Scientists believe that the Earth formed about 4.5 billion years ago and the Moon appeared sometime after that.
The main explanation for the Moon’s origin is that it arose from the collision of two protoplanets: one was the primitive Earth, and the other was a Mars-sized rock, named Theia after the Moon’s mother in Greek mythology. Was.
This giant impact hypothesis suggests that the Moon coalesced from debris after the collision. However, direct evidence of the existence of Theia rock is unclear.
A recent study suggests that the impact of the collision may have buried Theia’s remains deep within the Earth.
The study’s lead author, geodynamicist Qian Yuan of the California Institute of Technology (USA), said: “Our research shows that this extremely powerful impact had long-term effects on the entire planet. Earth’s evolution.” “Also, it may explain why Earth has unique geological features compared to other rocky planets.”
In the new study, Yuan and his colleagues studied two continent-sized rocks at the bottom of the mantle, about 2,900 kilometers above Earth’s surface.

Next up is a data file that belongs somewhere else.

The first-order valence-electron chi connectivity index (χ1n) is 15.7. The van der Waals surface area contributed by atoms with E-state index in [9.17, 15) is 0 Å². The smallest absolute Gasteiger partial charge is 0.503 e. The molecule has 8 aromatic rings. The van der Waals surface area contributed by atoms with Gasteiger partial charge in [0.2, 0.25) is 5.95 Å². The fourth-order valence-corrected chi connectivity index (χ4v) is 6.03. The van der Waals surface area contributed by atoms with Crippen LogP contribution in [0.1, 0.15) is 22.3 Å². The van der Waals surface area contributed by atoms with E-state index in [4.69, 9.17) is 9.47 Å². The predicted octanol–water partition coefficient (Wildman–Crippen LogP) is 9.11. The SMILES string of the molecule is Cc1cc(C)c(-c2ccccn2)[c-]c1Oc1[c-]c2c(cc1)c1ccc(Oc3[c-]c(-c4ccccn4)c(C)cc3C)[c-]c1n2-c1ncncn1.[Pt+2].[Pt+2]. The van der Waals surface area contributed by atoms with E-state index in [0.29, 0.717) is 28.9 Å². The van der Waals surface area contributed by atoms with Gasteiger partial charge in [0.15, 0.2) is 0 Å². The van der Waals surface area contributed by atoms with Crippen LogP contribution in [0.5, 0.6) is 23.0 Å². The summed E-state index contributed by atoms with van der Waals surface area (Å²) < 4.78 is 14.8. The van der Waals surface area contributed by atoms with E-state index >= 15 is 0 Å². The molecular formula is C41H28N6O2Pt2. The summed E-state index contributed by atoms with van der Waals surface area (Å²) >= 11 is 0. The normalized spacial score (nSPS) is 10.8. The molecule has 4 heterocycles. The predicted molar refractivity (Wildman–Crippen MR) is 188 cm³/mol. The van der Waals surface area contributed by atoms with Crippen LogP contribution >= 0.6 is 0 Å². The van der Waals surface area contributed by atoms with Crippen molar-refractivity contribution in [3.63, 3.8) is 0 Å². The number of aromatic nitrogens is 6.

According to previous research, seismic waves inside the Earth travel unusually slowly through anomalies. This shows that the geology of the anomalies is dense and has a composition different from the surrounding mantle.
Meanwhile, Yuan’s team’s computer simulations suggest that part of the mantle of Theia rock may have penetrated deep into the lower mantle of the primitive Earth. Based on what is known from previous models of the Moon and Theia, Theia’s rock would be 2 to 3.5 percent denser than the mantle of proto-Earth.
Computer models also suggest that these dense Theia ruins are tens of kilometers wide. Most of this molten rock sank and solidified over time, accumulating in dense blobs above the Earth’s core. Their weight ranges from about 1/40 to 1/60 of the Earth’s mass.
Mr Yuan said the new findings show that these drops are richer in iron than the Earth’s normal crust. They may have chemical properties similar to volcanic rocks on the Moon.
This study was published in the journal Nature,